Hungarian engineers have created Aurora, a prototype device to help blind people detect obstacles as they walk, via an ultrasonic distance sensor and vibration motor. Elly Park reports.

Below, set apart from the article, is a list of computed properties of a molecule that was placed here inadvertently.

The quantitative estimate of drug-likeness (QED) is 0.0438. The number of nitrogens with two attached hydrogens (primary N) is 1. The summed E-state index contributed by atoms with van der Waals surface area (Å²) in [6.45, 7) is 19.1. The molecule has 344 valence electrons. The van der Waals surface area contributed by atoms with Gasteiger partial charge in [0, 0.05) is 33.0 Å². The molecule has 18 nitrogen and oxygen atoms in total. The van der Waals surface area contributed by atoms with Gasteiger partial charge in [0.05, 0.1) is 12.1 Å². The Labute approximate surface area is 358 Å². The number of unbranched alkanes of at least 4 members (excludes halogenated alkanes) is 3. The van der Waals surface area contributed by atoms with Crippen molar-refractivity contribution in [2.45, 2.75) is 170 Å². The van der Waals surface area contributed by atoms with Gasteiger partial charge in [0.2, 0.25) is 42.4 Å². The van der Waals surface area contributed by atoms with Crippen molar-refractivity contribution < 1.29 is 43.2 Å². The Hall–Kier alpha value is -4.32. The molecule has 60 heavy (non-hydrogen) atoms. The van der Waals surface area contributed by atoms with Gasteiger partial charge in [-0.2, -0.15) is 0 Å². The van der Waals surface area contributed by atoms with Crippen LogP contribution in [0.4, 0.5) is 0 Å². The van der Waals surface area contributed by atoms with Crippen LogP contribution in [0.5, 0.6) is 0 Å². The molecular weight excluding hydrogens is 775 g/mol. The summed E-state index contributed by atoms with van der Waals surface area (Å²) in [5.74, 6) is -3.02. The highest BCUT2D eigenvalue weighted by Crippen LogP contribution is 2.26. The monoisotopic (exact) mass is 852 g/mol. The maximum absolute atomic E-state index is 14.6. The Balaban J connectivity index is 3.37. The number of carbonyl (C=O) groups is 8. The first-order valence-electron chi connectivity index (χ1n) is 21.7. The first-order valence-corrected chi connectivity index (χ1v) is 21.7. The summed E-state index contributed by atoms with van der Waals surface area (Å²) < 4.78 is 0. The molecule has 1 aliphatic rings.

Budapest resident Noemi Kiraly has been gradually losing her sight since childhood. Today she is almost totally blind. But a group of Hungarian postgraduate students are hoping to lend her a helping hand with this device. It's called Aurora and aims to help Kiraly 'pulse' through everyday obstacles using an ultrasonic sensor, says co-developer Hunor Menyhart. (SOUNDBITE) (English) DEVELOPER, HUNOR MENYHART, SAYING: "The ultrasonic sensor emits an ultrasonic sound and it is reflected from the object before the device. The sound that comes back is detected by the device and the micro-processor translates this to vibration." The Aurora is meant to complement the conventional cane. It detects obstacles up to four metres away, five times the distance a cane can achieve. It can also locate holes in the ground and descending stairs, places of potentially grave danger for people such as Kiraly. (SOUNDBITE) (Hungarian) BLIND VOLUNTEER, NOEMI KIRALY, SAYING: "I'm just practicing with it for now but it does really help. If I hold it at the right angle it signals if there's an obstacle." Another tester, David Nemeth, says the device helps him define the edges of an obstacle. (SOUNDBITE) (Hungarian) BLIND TESTER, DAVID NEMETH, SAYING: "This is the point when it alerts me that an object is getting close as it vibrates faster and faster, and then I either find the edge of the obstacle with the white cane or I can use this device to find a point when it doesn't vibrate so much." The team developed the prototype after studying other supportive devices for the blind. They concluded a vibration system placed on the hand would be the most helpful. (SOUNDBITE) (English) DEVELOPER, HUNOR MENYHART, SAYING: "Many developers try to put such a device on the head of the user but those who are born blind do not develop the common head movement so they don't look where they are moving, this wouldn't work. And other devices use sound as feedback and this cancels one of the remaining senses of the blind people." Currently Aurora runs on conventional AA batteries, but needs some improvements in durability and water resistance. And with the help of crowd-funding websites, the team hopes it will soon assist the blind come rain or shine.